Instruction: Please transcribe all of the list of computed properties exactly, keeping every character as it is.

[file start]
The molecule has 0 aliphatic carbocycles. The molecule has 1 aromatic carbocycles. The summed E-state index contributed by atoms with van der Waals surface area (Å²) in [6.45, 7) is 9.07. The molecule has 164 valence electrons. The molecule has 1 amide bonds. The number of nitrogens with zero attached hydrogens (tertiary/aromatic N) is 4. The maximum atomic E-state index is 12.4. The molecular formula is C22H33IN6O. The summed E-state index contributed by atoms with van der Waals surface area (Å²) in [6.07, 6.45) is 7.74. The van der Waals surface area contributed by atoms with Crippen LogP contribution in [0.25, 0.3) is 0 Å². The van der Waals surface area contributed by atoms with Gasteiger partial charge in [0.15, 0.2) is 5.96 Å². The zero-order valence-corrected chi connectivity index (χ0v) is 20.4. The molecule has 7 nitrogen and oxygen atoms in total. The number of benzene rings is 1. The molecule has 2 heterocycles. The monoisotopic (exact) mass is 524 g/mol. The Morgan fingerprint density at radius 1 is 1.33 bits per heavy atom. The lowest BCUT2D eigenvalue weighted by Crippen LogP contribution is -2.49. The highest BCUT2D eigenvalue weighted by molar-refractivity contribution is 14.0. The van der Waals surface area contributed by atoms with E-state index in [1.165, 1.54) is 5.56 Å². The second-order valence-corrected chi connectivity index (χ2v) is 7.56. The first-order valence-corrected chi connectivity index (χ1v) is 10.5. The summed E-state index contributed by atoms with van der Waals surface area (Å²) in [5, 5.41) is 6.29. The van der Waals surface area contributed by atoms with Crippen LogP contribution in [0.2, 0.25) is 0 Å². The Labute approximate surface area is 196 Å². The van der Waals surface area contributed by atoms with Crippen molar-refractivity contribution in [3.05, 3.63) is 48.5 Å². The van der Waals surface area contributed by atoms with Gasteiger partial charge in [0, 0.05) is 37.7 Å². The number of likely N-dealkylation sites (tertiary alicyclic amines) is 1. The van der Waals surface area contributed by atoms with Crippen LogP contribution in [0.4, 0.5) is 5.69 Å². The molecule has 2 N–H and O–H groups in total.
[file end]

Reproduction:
The molecule has 0 aliphatic carbocycles. The molecule has 1 aromatic carbocycles. The summed E-state index contributed by atoms with van der Waals surface area (Å²) in [6.45, 7) is 9.07. The molecule has 164 valence electrons. The molecule has 1 amide bonds. The number of nitrogens with zero attached hydrogens (tertiary/aromatic N) is 4. The maximum atomic E-state index is 12.4. The molecular formula is C22H33IN6O. The summed E-state index contributed by atoms with van der Waals surface area (Å²) in [6.07, 6.45) is 7.74. The van der Waals surface area contributed by atoms with Crippen LogP contribution in [0.25, 0.3) is 0 Å². The van der Waals surface area contributed by atoms with Gasteiger partial charge in [0.15, 0.2) is 5.96 Å². The zero-order valence-corrected chi connectivity index (χ0v) is 20.4. The molecule has 7 nitrogen and oxygen atoms in total. The number of benzene rings is 1. The molecule has 2 heterocycles. The monoisotopic (exact) mass is 524 g/mol. The Morgan fingerprint density at radius 1 is 1.33 bits per heavy atom. The lowest BCUT2D eigenvalue weighted by Crippen LogP contribution is -2.49. The highest BCUT2D eigenvalue weighted by molar-refractivity contribution is 14.0. The van der Waals surface area contributed by atoms with E-state index in [1.165, 1.54) is 5.56 Å². The second-order valence-corrected chi connectivity index (χ2v) is 7.56. The first-order valence-corrected chi connectivity index (χ1v) is 10.5. The summed E-state index contributed by atoms with van der Waals surface area (Å²) in [5, 5.41) is 6.29. The van der Waals surface area contributed by atoms with Crippen LogP contribution in [0.2, 0.25) is 0 Å². The Labute approximate surface area is 196 Å². The van der Waals surface area contributed by atoms with Crippen molar-refractivity contribution in [3.05, 3.63) is 48.5 Å². The van der Waals surface area contributed by atoms with Gasteiger partial charge in [0, 0.05) is 37.7 Å². The number of likely N-dealkylation sites (tertiary alicyclic amines) is 1. The van der Waals surface area contributed by atoms with Crippen LogP contribution in [0.4, 0.5) is 5.69 Å². The molecule has 2 N–H and O–H groups in total.